Add a new Crosslight Material Form Fragment called CustomerEditFragment inside SimpleCRM.Android/Fragments folder. The FormFragment contains nothing except for the Save button which we've placed as the bar items.

Add the following code to the Initialize method in CustomerListFragment inside SimpleCRM.Android/Fragments folder. This will add the Floating Action Button to your fragment which will allow you to add a new customer.

Now you should be able to add and edit the list of customers.

Deleting Data

Now you've successfully enabled add and edit data to your customer list. Let's proceed by adding the delete functionality. Add this code to CustomerListBindingProvider inside SimpleCRM.Core/BindingProviders folder.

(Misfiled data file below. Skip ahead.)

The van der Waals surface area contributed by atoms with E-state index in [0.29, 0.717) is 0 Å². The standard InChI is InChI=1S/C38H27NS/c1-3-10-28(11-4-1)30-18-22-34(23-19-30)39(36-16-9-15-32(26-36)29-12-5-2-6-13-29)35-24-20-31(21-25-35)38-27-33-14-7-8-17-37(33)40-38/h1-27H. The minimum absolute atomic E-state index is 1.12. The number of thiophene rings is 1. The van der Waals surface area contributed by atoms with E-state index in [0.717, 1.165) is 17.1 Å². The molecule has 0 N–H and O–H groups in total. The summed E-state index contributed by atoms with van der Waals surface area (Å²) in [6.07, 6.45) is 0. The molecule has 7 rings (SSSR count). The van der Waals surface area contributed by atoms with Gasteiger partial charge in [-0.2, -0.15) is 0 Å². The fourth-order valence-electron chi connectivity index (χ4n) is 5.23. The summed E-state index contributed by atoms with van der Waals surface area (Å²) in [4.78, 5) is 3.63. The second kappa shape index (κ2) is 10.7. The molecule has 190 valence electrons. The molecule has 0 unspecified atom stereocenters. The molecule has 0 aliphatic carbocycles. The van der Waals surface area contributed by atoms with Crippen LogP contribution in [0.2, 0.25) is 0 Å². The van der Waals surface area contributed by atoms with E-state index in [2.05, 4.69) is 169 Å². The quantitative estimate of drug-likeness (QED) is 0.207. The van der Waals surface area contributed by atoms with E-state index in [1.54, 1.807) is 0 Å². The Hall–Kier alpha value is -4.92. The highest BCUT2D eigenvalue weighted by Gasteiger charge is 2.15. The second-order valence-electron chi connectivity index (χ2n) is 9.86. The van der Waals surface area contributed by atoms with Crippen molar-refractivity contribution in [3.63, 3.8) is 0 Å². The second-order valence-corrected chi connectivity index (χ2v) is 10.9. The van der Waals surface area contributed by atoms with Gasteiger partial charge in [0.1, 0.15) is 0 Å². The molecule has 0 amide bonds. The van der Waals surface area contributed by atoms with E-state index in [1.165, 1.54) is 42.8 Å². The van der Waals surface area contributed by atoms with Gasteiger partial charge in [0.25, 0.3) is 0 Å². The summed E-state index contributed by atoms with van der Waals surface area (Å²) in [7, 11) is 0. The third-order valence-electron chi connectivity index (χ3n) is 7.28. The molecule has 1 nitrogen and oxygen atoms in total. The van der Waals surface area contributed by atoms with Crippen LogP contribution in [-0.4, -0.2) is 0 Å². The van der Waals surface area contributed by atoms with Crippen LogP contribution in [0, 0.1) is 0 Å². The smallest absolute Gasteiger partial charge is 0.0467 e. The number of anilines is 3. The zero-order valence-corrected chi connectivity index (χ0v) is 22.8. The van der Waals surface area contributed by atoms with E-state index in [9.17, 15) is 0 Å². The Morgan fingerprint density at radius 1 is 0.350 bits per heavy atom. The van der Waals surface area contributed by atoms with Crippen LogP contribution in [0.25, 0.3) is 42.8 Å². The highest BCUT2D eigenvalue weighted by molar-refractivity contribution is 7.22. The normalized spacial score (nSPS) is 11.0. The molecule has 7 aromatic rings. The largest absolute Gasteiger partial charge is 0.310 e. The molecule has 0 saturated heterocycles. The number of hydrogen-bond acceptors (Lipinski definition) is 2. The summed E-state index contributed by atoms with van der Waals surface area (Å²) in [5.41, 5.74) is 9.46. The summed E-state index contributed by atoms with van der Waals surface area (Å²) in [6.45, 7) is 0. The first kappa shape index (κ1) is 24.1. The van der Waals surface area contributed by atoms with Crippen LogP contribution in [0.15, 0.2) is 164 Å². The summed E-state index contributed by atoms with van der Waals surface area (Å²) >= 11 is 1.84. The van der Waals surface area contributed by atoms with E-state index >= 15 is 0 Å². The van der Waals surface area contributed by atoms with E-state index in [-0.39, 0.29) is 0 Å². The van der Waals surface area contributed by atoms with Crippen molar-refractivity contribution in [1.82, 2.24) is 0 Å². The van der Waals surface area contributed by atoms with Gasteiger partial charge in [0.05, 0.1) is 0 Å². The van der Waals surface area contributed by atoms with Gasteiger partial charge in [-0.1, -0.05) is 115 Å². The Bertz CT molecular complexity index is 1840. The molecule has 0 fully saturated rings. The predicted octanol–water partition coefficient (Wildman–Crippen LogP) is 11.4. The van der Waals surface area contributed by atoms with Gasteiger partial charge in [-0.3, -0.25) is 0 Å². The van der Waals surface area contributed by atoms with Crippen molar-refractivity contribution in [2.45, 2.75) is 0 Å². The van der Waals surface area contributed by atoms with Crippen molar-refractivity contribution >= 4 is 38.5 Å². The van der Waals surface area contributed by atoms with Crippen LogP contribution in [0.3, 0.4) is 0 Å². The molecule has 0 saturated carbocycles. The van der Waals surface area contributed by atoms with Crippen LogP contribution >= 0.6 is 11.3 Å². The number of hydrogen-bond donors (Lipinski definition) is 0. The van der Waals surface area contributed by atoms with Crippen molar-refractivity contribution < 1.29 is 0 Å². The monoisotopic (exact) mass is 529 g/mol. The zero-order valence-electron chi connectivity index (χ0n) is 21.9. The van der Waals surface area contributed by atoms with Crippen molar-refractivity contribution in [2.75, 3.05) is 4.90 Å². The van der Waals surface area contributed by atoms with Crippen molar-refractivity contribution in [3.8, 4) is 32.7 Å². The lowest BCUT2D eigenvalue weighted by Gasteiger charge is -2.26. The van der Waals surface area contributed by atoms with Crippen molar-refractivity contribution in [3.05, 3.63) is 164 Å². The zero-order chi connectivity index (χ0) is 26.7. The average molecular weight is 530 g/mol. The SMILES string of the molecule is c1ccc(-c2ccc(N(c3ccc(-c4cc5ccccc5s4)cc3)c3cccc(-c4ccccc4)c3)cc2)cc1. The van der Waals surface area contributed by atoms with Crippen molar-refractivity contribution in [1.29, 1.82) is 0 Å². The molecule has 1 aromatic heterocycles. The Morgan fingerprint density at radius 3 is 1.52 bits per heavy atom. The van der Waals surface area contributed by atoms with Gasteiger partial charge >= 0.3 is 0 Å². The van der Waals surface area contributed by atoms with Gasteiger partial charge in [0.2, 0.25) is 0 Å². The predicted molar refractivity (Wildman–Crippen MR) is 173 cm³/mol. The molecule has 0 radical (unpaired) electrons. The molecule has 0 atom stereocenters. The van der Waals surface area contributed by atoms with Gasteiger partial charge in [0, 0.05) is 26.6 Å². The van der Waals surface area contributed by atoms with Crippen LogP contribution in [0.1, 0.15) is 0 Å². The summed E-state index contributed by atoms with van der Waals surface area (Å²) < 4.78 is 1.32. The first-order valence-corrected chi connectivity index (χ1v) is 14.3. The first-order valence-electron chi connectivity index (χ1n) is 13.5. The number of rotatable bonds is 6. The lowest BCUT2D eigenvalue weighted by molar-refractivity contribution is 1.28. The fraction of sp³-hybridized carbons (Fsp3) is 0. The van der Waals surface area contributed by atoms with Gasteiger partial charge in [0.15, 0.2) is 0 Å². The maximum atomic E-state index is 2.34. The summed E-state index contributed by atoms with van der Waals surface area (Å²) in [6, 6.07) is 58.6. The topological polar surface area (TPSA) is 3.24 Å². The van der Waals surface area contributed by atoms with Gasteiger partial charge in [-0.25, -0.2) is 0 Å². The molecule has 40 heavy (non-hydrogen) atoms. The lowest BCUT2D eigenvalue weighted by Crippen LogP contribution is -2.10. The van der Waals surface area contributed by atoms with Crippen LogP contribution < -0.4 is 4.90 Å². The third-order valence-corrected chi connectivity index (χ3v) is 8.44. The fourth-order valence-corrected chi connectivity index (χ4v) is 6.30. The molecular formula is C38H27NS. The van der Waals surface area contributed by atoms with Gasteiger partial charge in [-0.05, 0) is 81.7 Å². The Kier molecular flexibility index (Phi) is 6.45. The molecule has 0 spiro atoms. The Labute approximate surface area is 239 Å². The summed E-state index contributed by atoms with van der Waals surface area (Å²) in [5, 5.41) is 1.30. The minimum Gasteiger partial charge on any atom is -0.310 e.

Then, in the Initialize method in CustomerListFragment, add the following code.

Now you can delete any customers by performing long-click on a list.

Using Swipe Gesture for Additional Editing Actions

In this section, we're going to learn how to add swipe gestures to enable additional editing actions. Follow these steps to enable swipe gestures. Open up CustomerListFragment.cs inside SimpleCRM.Android/Fragments folder and add the following code to the Initialize method.

Then, open up CustomerListBindingProvider.cs inside SimpleCRM.Android/Fragments folder and add the following code.

Lastly, add this method inside CustomerListViewModel.cs inside SimpleCRM.Core/ViewModels folder.

The following image shows the result after you've run the project.


Preparing the iOS Project